Illegal Searches and Seizures
Interviewer: What can you tell us about illegal search and seizure, and illegal warrants?
Gary Churak: The Fourth Amendment has been emasculated so much through the years by judicial opinions, that your Fourth Amendment rights are very limited. I mean, you get pulled over for a traffic stop, any probably cause, they’ve got a right to search your vehicle. Any suspicions, if the cops say you looked suspicious in the vehicle fidgeting, then they had the right to search your vehicle.
I see it all the time where they stake out a distribution house, or drug house, and somebody drives away with a vehicle. They pull the vehicle over down the street and say they were going too fast or had no tail light, and then they search it. The cops know absolutely well that there are drugs in the vehicle because it just left that house.
Search and seizures motions are used to try and suppress evidence when there has been an illegal search or seizure. It is really, really rare that they are ever granted by courts nowadays because of issues with probable cause. Unless it’s illegality is just so blatant. Unless a cop comes into your house, without any issue or anything, and sees a marijuana pipe on the front of the desk, and makes an arrest. That would probably be an illegal search and seizure, but that doesn’t happen.
Interviewer: Are police officers aware of this and do you think they will cross the line?
Gary Churak: Police officers cross the line every day.
Gary Churak: They lie to make arrests. They create probable cause. It’s the nature of the beast. In their opinion, they are getting the bad guy off the street, so the ends justify the means.
Interviewer: How does that help a client?
Gary Churak: It doesn’t. I mean, it doesn’t help a client if a cop gets up there and lies. That is detrimental to the client.
Interviewer: If you discover something like this has happened, does that help a client’s case?
Gary Churak: Yes, that would definitely lead to suppression of the evidence. That is something that would be very beneficial to the client. We can establish that the cop has no probable cause and fabricated the story.
Interviewer: Now, let’s say someone gets stopped by a police officer and they don’t find any drugs but they find a spoon, a pipe, or a bong. What happens in that case?
Gary Churak: They can file on what’s called a Class C Misdemeanor, possession of drug paraphernalia. It’s not a jail offense. It’s basically a fine only. It’s considered a drug offense on your record. It’s the same with rolling paper or something like that. It’s drug paraphernalia, they call it. They don’t arrest you. They can arrest you but usually they don’t. It’s just like just getting a traffic ticket.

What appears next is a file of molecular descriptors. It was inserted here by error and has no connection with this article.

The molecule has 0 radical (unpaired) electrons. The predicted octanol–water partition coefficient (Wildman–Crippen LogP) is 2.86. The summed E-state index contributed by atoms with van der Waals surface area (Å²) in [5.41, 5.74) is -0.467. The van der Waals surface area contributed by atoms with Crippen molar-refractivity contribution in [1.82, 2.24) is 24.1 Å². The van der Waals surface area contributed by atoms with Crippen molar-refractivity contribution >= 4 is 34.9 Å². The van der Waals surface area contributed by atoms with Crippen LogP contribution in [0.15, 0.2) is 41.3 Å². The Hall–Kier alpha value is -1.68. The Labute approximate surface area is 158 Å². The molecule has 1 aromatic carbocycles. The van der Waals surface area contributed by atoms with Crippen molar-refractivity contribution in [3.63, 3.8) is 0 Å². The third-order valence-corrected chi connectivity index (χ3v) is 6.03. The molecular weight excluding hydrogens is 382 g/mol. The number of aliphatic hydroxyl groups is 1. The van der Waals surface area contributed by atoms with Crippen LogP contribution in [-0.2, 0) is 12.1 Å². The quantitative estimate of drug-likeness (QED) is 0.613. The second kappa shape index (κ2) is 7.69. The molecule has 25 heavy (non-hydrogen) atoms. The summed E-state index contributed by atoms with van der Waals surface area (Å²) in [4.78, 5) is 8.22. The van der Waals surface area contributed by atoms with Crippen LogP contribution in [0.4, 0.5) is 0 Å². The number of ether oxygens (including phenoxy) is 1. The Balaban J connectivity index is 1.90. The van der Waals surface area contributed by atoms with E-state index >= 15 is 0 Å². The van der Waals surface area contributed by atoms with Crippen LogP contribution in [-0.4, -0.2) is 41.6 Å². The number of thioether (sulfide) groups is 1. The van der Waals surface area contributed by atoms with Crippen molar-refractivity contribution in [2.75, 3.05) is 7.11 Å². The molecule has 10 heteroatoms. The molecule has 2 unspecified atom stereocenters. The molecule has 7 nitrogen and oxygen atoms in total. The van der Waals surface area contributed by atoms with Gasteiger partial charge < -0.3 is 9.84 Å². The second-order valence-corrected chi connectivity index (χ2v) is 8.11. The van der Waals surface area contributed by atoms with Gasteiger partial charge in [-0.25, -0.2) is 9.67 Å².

Options for Possession of Drugs
Interviewer: You mentioned earlier about a therapy program or a rehab program. What are some other options that people have? Is there community service available?
Gary Churak: Yes, usually that is in the conditions of someone’s probation. They require that you do community service, take a rehabilitation class, and drug classes. It’s all part of the probationary system. Sometimes they will actually lock you up in an in-house rehabilitation system, called SAFP or Safe-T. There they literally incarcerate you in a drug rehab facility. Sometimes up to nine months as a condition of probation.
Interviewer: Is that a county thing or state thing?
Gary Churak: There’s a county program and there’s a state program. The county’s is called Safe-T and the state’s is called SAFP. They are rehabilitation programs.
Interviewer: Is that mandatory with every probation?
Gary Churak: It’s not mandatory but it is becoming more and more prevalent. If a judge thinks and probation thinks you’ve got a drug problem, then they are going to go ahead and stick you in a rehab.
Pleading Guilty During a Plea Bargain
Interviewer: If they are pleading guilty, are they throwing themselves at the court and giving up? Would that wise for them to do that?
Gary Churak: It happens all the time, it’s called taking a plea bargain agreement. This is when you look at the evidence, you weigh your chances on beating the thing, and then you negotiate with the prosecution to work out a plea bargain agreement. The plea bargain agreement requires you to first enter a plea of no contest or guilty, and then the state will recommend what you agreed on to the judge. That happens day in and day out. Ninety-five percent of cases are probably plea bargained out, instead of going to trial. That not unusual.